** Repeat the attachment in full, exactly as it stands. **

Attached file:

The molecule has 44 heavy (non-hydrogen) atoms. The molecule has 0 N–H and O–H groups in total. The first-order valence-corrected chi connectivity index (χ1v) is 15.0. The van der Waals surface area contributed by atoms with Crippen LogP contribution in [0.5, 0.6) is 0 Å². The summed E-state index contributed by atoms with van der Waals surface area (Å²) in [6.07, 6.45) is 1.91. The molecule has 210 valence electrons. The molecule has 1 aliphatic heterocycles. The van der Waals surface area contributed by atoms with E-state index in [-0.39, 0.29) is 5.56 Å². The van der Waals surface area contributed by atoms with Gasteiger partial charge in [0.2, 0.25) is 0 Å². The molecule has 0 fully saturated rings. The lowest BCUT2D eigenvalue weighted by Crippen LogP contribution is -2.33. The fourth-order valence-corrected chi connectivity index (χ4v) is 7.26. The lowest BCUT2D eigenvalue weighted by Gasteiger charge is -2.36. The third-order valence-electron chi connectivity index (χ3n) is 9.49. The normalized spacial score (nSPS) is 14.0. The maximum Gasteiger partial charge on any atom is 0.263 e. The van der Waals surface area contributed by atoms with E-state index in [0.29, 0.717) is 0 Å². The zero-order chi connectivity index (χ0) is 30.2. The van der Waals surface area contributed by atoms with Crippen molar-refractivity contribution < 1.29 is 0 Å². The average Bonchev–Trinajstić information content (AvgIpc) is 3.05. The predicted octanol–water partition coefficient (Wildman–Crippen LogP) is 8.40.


The molecule has 44 heavy (non-hydrogen) atoms. The molecule has 0 N–H and O–H groups in total. The first-order valence-corrected chi connectivity index (χ1v) is 15.0. The van der Waals surface area contributed by atoms with Crippen LogP contribution in [0.5, 0.6) is 0 Å². The summed E-state index contributed by atoms with van der Waals surface area (Å²) in [6.07, 6.45) is 1.91. The molecule has 210 valence electrons. The molecule has 1 aliphatic heterocycles. The van der Waals surface area contributed by atoms with E-state index in [-0.39, 0.29) is 5.56 Å². The van der Waals surface area contributed by atoms with Gasteiger partial charge in [0.2, 0.25) is 0 Å². The molecule has 0 fully saturated rings. The lowest BCUT2D eigenvalue weighted by Crippen LogP contribution is -2.33. The fourth-order valence-corrected chi connectivity index (χ4v) is 7.26. The lowest BCUT2D eigenvalue weighted by Gasteiger charge is -2.36. The third-order valence-electron chi connectivity index (χ3n) is 9.49. The normalized spacial score (nSPS) is 14.0. The maximum Gasteiger partial charge on any atom is 0.263 e. The van der Waals surface area contributed by atoms with E-state index in [0.29, 0.717) is 0 Å². The zero-order chi connectivity index (χ0) is 30.2. The van der Waals surface area contributed by atoms with Crippen molar-refractivity contribution < 1.29 is 0 Å². The average Bonchev–Trinajstić information content (AvgIpc) is 3.05. The predicted octanol–water partition coefficient (Wildman–Crippen LogP) is 8.40.